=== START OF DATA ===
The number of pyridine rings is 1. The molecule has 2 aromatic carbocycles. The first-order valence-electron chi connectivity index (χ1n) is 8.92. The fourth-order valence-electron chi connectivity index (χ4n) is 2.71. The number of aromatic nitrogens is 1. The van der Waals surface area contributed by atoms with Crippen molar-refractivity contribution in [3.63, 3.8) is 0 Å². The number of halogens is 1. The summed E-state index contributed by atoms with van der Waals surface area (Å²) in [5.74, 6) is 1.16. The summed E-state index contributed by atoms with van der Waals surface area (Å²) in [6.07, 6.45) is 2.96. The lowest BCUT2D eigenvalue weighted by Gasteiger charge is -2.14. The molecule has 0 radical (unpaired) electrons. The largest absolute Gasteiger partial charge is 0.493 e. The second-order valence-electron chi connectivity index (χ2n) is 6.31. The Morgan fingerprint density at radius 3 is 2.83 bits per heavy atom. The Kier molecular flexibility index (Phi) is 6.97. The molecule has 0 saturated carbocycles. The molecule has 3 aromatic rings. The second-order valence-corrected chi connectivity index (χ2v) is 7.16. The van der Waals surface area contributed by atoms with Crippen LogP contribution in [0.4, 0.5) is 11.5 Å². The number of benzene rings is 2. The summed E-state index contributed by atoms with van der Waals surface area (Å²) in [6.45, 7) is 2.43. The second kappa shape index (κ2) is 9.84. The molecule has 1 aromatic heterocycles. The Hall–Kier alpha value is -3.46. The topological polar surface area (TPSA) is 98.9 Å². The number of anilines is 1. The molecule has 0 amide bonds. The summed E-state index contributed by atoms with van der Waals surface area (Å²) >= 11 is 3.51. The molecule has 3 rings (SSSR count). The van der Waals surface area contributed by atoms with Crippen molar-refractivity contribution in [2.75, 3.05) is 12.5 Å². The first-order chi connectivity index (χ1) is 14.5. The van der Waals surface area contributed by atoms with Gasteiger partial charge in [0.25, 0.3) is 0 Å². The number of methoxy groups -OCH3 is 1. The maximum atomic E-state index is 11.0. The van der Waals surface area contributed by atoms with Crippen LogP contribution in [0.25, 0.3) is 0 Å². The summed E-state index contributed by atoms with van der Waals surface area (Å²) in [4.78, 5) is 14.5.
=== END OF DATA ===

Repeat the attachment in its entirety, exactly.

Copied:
The number of pyridine rings is 1. The molecule has 2 aromatic carbocycles. The first-order valence-electron chi connectivity index (χ1n) is 8.92. The fourth-order valence-electron chi connectivity index (χ4n) is 2.71. The number of aromatic nitrogens is 1. The van der Waals surface area contributed by atoms with Crippen molar-refractivity contribution in [3.63, 3.8) is 0 Å². The number of halogens is 1. The summed E-state index contributed by atoms with van der Waals surface area (Å²) in [5.74, 6) is 1.16. The summed E-state index contributed by atoms with van der Waals surface area (Å²) in [6.07, 6.45) is 2.96. The lowest BCUT2D eigenvalue weighted by Gasteiger charge is -2.14. The molecule has 0 radical (unpaired) electrons. The largest absolute Gasteiger partial charge is 0.493 e. The second-order valence-electron chi connectivity index (χ2n) is 6.31. The Morgan fingerprint density at radius 3 is 2.83 bits per heavy atom. The Kier molecular flexibility index (Phi) is 6.97. The molecule has 0 saturated carbocycles. The molecule has 3 aromatic rings. The second-order valence-corrected chi connectivity index (χ2v) is 7.16. The van der Waals surface area contributed by atoms with Crippen LogP contribution in [0.4, 0.5) is 11.5 Å². The number of benzene rings is 2. The summed E-state index contributed by atoms with van der Waals surface area (Å²) in [6.45, 7) is 2.43. The second kappa shape index (κ2) is 9.84. The molecule has 1 aromatic heterocycles. The Hall–Kier alpha value is -3.46. The topological polar surface area (TPSA) is 98.9 Å². The number of anilines is 1. The molecule has 0 amide bonds. The summed E-state index contributed by atoms with van der Waals surface area (Å²) >= 11 is 3.51. The molecule has 3 rings (SSSR count). The van der Waals surface area contributed by atoms with Crippen molar-refractivity contribution in [2.75, 3.05) is 12.5 Å². The first-order chi connectivity index (χ1) is 14.5. The van der Waals surface area contributed by atoms with Gasteiger partial charge in [0.25, 0.3) is 0 Å². The number of methoxy groups -OCH3 is 1. The maximum atomic E-state index is 11.0. The van der Waals surface area contributed by atoms with Crippen LogP contribution in [0.25, 0.3) is 0 Å². The summed E-state index contributed by atoms with van der Waals surface area (Å²) in [4.78, 5) is 14.5.